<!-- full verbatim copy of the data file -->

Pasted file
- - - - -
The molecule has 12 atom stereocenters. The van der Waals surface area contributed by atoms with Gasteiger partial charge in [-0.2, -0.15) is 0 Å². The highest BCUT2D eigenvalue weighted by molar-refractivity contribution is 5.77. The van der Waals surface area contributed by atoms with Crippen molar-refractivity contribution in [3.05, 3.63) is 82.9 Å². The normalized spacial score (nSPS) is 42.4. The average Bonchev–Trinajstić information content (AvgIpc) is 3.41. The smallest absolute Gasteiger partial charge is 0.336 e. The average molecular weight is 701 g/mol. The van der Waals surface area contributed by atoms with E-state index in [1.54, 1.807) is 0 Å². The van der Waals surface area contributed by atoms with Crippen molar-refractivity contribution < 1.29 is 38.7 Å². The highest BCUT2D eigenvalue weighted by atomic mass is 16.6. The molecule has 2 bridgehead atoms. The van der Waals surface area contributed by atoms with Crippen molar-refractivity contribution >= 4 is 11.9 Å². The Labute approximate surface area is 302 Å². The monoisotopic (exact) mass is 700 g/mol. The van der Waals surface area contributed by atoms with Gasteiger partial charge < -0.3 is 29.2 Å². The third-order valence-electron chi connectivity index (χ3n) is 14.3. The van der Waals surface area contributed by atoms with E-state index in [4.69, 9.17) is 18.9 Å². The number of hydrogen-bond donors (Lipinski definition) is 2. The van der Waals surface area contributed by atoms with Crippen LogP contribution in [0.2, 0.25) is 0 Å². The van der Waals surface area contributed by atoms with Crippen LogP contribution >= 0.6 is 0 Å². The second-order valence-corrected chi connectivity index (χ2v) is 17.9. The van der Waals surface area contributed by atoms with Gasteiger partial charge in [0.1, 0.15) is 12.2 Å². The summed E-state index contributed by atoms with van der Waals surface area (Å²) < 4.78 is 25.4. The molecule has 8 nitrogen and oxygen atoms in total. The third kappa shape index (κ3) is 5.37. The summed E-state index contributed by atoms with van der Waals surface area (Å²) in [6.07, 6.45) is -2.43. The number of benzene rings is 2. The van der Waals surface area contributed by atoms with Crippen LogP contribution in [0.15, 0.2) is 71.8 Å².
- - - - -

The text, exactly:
The molecule has 12 atom stereocenters. The van der Waals surface area contributed by atoms with Gasteiger partial charge in [-0.2, -0.15) is 0 Å². The highest BCUT2D eigenvalue weighted by molar-refractivity contribution is 5.77. The van der Waals surface area contributed by atoms with Crippen molar-refractivity contribution in [3.05, 3.63) is 82.9 Å². The normalized spacial score (nSPS) is 42.4. The average Bonchev–Trinajstić information content (AvgIpc) is 3.41. The smallest absolute Gasteiger partial charge is 0.336 e. The average molecular weight is 701 g/mol. The van der Waals surface area contributed by atoms with E-state index in [1.54, 1.807) is 0 Å². The van der Waals surface area contributed by atoms with Crippen molar-refractivity contribution < 1.29 is 38.7 Å². The highest BCUT2D eigenvalue weighted by atomic mass is 16.6. The molecule has 2 bridgehead atoms. The van der Waals surface area contributed by atoms with Crippen molar-refractivity contribution >= 4 is 11.9 Å². The Labute approximate surface area is 302 Å². The monoisotopic (exact) mass is 700 g/mol. The van der Waals surface area contributed by atoms with Gasteiger partial charge < -0.3 is 29.2 Å². The third-order valence-electron chi connectivity index (χ3n) is 14.3. The van der Waals surface area contributed by atoms with E-state index in [4.69, 9.17) is 18.9 Å². The number of hydrogen-bond donors (Lipinski definition) is 2. The van der Waals surface area contributed by atoms with Crippen LogP contribution in [0.2, 0.25) is 0 Å². The van der Waals surface area contributed by atoms with Crippen LogP contribution >= 0.6 is 0 Å². The second-order valence-corrected chi connectivity index (χ2v) is 17.9. The van der Waals surface area contributed by atoms with Gasteiger partial charge in [0.1, 0.15) is 12.2 Å². The summed E-state index contributed by atoms with van der Waals surface area (Å²) < 4.78 is 25.4. The molecule has 8 nitrogen and oxygen atoms in total. The third kappa shape index (κ3) is 5.37. The summed E-state index contributed by atoms with van der Waals surface area (Å²) in [6.07, 6.45) is -2.43. The number of benzene rings is 2. The van der Waals surface area contributed by atoms with Crippen LogP contribution in [0.15, 0.2) is 71.8 Å².